Swashbucklers from a Southern Swamp, or, How an Ignorant Gardener Struck Gold


The price couldn’t be beat.  I plunked down $2.50 for an unlabeled long-leafed bulb plant of some kind at a Houston Garden Center.  I took it home, put it in a pot, and plunked my new acquisition down on my new deck to see what it would do.  What it did was stay green.

And that was all.

Green is well enough, so I let my mystery plant be.  Occasionally I watered it.  A visiting friend from Louisiana, however, informed me that my long-leafed acquisition was a Louisiana iris, a flower that likes to grow in swamps.  It would not bloom until the springtime, she added. Continue reading

Where’s Your Allegiance? A Louisiana Boy in Texas

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I am not a Texan, but I’ve lived in Texas for the last two years. Even after two years, these Texans continue to surprise me. Last night at our city’s Fourth of July celebration, I was once again reminded that I am a stranger living in a strange land.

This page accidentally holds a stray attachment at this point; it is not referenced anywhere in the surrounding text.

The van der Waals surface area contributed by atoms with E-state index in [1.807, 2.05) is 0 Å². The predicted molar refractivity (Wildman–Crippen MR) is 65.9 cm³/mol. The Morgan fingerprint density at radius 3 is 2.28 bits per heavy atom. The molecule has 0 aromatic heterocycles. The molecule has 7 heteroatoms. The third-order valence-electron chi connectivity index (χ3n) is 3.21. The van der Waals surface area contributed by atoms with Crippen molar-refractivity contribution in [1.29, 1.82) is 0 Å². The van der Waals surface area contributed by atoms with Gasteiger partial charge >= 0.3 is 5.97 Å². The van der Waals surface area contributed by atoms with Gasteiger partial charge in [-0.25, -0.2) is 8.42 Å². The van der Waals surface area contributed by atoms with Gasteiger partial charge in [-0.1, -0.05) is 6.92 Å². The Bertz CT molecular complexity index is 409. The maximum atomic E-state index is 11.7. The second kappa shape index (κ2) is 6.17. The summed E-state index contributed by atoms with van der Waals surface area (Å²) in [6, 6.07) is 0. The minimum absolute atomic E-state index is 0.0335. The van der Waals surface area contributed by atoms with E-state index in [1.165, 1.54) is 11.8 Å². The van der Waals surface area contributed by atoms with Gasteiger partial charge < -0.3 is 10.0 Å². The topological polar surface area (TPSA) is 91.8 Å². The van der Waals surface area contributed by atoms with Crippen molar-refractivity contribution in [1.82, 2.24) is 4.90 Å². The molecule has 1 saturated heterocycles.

At the celebration, a military guard presented the flags so that we could pledge allegiance before we demonstrated our patriotism through witnessing a pyrotechnic display. This was all well and good.

I felt very American at that moment. I was standing in a minor-league baseball park with my children, looking upon Old Glory as we listened to a young lady belt out “The Star-Spangled Banner.” What could be more American than baseball parks, the flag, and a family dressed in red, white, and blue? I along with a few thousand compatriots pledged allegiance to the flag of the United States of America. But then things got weird.

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